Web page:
Show ContentsMogford History, Family Crest & Coats of Arms

Mogford is a name that was brought to England by the ancestors of the Mogford family when they migrated to the region after the Norman Conquest in 1066. The Mogford family lived in Mogford, Somerset. The parish no longer exists.

Early Origins of the Mogford family

The surname Mogford was first found in Somerset where they held a family seat as Lords of the Manor of Farrington Gurney. Conjecturally they are descended from Azelin who held this manor from the Bishop of Coutances at the time of the taking of the Domesday Book survey in 1086 A.D.

Early History of the Mogford family

This web page shows only a small excerpt of our Mogford research. Another 55 words (4 lines of text) covering the year 1700 is included under the topic Early Mogford History in all our PDF Extended History products and printed products wherever possible.

Mogford Spelling Variations

Norman surnames are characterized by a multitude of spelling variations. The frequent changes in surnames are largely due to the fact that the Old and Middle English languages lacked definite spelling rules. The introduction of Norman French to England, as well as the official court languages of Latin and French, also had pronounced influences on the spelling of surnames. Since medieval scribes and church officials recorded names as they sounded, rather than adhering to any specific spelling rules, it was common to find the same individual referred to with different spellings. The name has been spelled Moggs, Muggs, Muckford, Muckeford, Muckeforde, Muckforde, Moggeford, Mucksford, Mucksworth, Mucksworthy, Mugford, Mugglesworth, Mogford, Mogworthy, Mogsworthy and many more.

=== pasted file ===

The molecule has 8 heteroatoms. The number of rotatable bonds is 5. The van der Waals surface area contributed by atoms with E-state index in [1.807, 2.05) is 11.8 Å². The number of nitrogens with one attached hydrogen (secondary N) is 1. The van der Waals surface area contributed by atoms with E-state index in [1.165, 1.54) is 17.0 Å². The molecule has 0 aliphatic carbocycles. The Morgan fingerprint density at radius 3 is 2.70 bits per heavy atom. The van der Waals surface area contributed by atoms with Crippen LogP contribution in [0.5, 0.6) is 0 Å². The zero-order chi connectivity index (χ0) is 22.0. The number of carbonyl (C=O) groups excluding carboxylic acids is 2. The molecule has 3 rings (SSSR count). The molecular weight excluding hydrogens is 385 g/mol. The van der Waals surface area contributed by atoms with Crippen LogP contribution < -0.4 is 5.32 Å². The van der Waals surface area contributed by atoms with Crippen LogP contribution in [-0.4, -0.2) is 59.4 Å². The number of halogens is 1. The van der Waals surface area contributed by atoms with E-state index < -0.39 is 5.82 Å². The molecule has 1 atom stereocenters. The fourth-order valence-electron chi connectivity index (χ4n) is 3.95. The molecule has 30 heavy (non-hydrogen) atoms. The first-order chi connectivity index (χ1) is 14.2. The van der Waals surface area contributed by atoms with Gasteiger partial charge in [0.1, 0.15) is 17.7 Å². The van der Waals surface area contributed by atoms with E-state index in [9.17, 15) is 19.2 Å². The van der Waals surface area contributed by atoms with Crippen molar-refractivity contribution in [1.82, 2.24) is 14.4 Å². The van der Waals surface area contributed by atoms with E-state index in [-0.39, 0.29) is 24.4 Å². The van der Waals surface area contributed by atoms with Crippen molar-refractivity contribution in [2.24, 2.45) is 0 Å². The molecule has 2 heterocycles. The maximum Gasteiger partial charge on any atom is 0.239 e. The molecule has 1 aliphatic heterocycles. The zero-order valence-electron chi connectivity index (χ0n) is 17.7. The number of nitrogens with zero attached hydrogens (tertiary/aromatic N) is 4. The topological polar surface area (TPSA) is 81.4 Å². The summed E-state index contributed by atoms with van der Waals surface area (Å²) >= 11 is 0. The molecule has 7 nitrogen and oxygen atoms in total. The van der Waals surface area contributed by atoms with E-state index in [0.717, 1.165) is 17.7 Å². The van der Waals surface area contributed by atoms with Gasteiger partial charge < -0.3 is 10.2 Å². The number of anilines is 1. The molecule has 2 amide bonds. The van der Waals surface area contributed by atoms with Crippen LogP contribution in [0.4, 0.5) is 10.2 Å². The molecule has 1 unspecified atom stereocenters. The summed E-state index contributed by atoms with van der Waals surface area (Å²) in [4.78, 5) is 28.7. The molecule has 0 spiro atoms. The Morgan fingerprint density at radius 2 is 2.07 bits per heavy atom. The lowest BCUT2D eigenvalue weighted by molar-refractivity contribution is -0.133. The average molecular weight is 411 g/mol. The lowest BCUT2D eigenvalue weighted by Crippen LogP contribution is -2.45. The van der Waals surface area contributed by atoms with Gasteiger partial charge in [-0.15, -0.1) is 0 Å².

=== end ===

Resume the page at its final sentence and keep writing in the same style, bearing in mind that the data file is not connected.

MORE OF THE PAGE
Early Notables of the Mogford family (pre 1700)

More information is included under the topic Early Mogford Notables in all our PDF Extended History products and printed products wherever possible.

Australia Mogford migration to Australia +

Emigration to Australia followed the First Fleets of convicts, tradespeople and early settlers. Early immigrants include:

Mogford Settlers in Australia in the 19th Century

New Zealand Mogford migration to New Zealand +

Emigration to New Zealand followed in the footsteps of the European explorers, such as Captain Cook (1769-70): first came sealers, whalers, missionaries, and traders. By 1838, the British New Zealand Company had begun buying land from the Maori tribes, and selling it to settlers, and, after the Treaty of Waitangi in 1840, many British families set out on the arduous six month journey from Britain to Aotearoa to start a new life. Early immigrants include:

Mogford Settlers in New Zealand in the 19th Century
  • Mr. William Mogford, (b. 1840), aged 30, British labourer travelling from London aboard the ship 'Merope' arriving in Lyttelton, Christchurch, South Island, New Zealand on 27th October 1870 [2]

Contemporary Notables of the name Mogford (post 1700) +

  • Steven Lewis Mogford (b. 1956), British businessman, Chief Executive of United Utilities Group plc

HMS Repulse
  • Mr. James Windsor Mogford, British Yeoman of Signals, who sailed into battle on the HMS Repulse (1941) and survived the sinking [3]

The Mogford Motto +

The motto was originally a war cry or slogan. Mottoes first began to be shown with arms in the 14th and 15th centuries, but were not in general use until the 17th century. Thus the oldest coats of arms generally do not include a motto. Mottoes seldom form part of the grant of arms: Under most heraldic authorities, a motto is an optional component of the coat of arms, and can be added to or changed at will; many families have chosen not to display a motto.

Motto: Cura pii diis sunt
Motto Translation: Pious men are a care to the gods.

  1. State Library of Queensland. (Retrieved 2016, October 27) Andromeda voyage to Van Diemen's Land, Australia in 1826 with 147 passengers. Retrieved from
  2. New Zealand Yesteryears Passenger Lists 1800 to 1900 (Retrieved 17th October 2018). Retrieved from
  3. HMS Repulse Crew members. (Retrieved 2014, April 9) . Retrieved from on Facebook